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TABLE 3.The States and estimated wealth, 1920, and income, 1919, per teacher,

1920

[graphic]

17 32 40 28 22 24 6 3 15 29 47 21 48 38 18 16

8 46

2 44 49 12 30 27 10 4

Mr. Robson. What do you mean by the yearly income; what do you mean by that statement ?

Mr. NORTON. The National Bureau of Economic Research recently made some epoch-making studies, in which they estimated the national income and divided it up by States. Income is the amount of services rendered and commodities produced in a year. They studied it by two different methods. First, they estimated income received—salaries, wages, etc., then they studied it from the angle of income produced, using the statistics on production, and then they averaged their figures. The two different estimates brought results showing less than 10 per cent disagreement.

Mr. ROBSION. You mean by that figure there that in three States there is an increase of wealth, or an income of efforts on the part of the person, or increase of produce behind each child anywhere between 5 and 20 years, between $3,100 and $900 ?

Mr. NORTON. Yes. The States are given in detail. Income per child from 5 to 20 years of age. I will read a few. The United States as a whole, $1,992; Alabama, $895; evidently Alabama is one of these States (indicating on preceding chart).

Arizona, $2,100. You can see where they fall in between these two extremes (pointing out on chart].

Mississippi, $901. It is one of these poorest States.
California, $3,371. Evidently one of those three States.

Colorado, $2,159. And so on. I will pick out a few more extremes. Nevada, $3,566; North Carolina, $991. Evidently one of those three. And so on.

In other words, some States have an enormous ability to support schools, and some have very little ability to support schools.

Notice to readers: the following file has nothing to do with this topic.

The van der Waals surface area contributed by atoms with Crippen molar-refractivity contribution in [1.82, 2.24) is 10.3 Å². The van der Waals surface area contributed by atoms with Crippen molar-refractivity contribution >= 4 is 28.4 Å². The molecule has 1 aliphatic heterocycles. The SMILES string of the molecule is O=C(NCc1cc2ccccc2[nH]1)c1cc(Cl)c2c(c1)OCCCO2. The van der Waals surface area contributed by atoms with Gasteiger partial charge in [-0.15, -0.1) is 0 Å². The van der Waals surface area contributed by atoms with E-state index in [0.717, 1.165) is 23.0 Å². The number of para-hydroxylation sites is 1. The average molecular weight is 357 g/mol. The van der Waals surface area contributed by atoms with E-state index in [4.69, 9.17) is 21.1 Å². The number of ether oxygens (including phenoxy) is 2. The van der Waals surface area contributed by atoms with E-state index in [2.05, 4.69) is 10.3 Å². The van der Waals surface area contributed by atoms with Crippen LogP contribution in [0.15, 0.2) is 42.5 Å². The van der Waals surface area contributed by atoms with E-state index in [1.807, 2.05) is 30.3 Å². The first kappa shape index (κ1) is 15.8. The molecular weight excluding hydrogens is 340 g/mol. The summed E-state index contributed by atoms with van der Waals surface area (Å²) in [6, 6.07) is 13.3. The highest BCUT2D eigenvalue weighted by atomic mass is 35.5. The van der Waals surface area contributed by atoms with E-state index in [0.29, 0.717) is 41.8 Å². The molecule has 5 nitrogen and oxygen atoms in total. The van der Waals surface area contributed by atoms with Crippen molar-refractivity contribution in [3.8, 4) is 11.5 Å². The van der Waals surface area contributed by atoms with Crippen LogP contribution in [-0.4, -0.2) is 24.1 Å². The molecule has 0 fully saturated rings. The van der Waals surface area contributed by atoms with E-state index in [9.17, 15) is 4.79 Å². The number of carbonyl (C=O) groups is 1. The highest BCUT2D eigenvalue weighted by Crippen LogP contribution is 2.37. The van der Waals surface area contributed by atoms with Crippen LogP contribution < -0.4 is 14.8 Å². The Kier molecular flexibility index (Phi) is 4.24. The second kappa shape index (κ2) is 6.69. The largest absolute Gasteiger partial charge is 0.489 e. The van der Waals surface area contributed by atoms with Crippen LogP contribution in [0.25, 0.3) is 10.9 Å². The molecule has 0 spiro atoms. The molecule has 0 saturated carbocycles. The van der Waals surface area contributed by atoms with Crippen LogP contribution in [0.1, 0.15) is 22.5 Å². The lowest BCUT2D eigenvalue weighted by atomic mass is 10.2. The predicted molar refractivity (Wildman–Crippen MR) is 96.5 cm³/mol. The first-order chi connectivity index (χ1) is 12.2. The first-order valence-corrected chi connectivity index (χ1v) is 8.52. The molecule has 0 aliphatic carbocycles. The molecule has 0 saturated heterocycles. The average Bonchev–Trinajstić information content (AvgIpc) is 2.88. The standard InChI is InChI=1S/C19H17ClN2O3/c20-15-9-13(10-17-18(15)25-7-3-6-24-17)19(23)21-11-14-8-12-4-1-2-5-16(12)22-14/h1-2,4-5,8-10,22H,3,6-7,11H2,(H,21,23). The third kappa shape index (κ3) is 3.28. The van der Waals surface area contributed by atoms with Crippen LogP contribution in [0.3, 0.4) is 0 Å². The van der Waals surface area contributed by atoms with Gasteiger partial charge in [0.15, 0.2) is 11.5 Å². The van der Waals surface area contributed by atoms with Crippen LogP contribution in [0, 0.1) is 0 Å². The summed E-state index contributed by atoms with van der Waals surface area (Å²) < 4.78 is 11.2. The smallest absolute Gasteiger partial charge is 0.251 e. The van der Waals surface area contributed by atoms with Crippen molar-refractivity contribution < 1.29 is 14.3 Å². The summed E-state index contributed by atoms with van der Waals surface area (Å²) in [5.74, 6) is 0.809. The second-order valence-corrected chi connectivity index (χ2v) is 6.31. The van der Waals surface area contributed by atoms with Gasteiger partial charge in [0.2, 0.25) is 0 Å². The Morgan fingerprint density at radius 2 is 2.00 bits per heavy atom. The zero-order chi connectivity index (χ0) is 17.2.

Another thing—school expenditures per child. Three States spent $66 or more per child attending school in 1920 [indicating on chart). Three States spent $9.71 or less in 1920 per child attending. That is a direct result of inequalities in wealth. Many studies that have been made throughout the country reveal similar inequalities. It is an old story to men who have studied educational systems; it is found repeatedly. You can not expect a community that is living right up against the edge of existence to provide much for its children; they can not do it. If you have merely enough to provide clothing and food and shelter, you can not build splendid schools, and you can not give your children opportunities, and therefore you have these tremendous differences in educational opportunity,

We hear of equal educational opportunity. That has been a watchword; but equal opportunity in education is a myth in the United States. That has been proved by repeated studies, and this fact here brings it out as well as any one fact could.

EDUCATIONAL INEQUALITIES

The subsequent tables reveal some of the striking inequalities in educational opportunity that exist between States. The inequalities within individual States are much greater than are revealed by the State averages on which these tables are based.

TABLE I.- Are all American children given equal school opportunities

[graphic]

26 46

3 45 27 21 31 36 33 32 22 10 24 28 23 38

7 30

71. 57 85. 90 69. 64 77.88 25. 65 100. 31 83. 38 64. 34 73. 20 58. 04 64. 94 19. 99 117. 21 22. 17 45.07 84. 30 71. 49 36.94 97. 50 44. 46 73. 92 112. 37

8 18 31 24 33 30 48

4 46 37 17 28 41

9 38 25 5

1
26.5

2
42
22
26.5
24
36.5
9

4
49
20.5
43
35
24
32
39
10
41
11
36.5

739.00
1,037.00

732.00 870.00 374. 00 780.00 888.00 835. 00 881.00 776.00 844.00 371.00 874. 00 405. 00 605.00 771.00 665.00

395.00
1,013. 00

687. 00
851.00
842. 00

55.7
57. 6
54. 2
33. 7
31.0
54.3
49.8
50. 6
49.9
38.7
51.9
32. 2
61.8
38.5
42.0
56.0
62. 4
35. 1
57. 9
53.8
35.5
50.9

9 14 40 44 13 20 18 19 34 16 41

6 35 29 11

5 39

8 15 37 17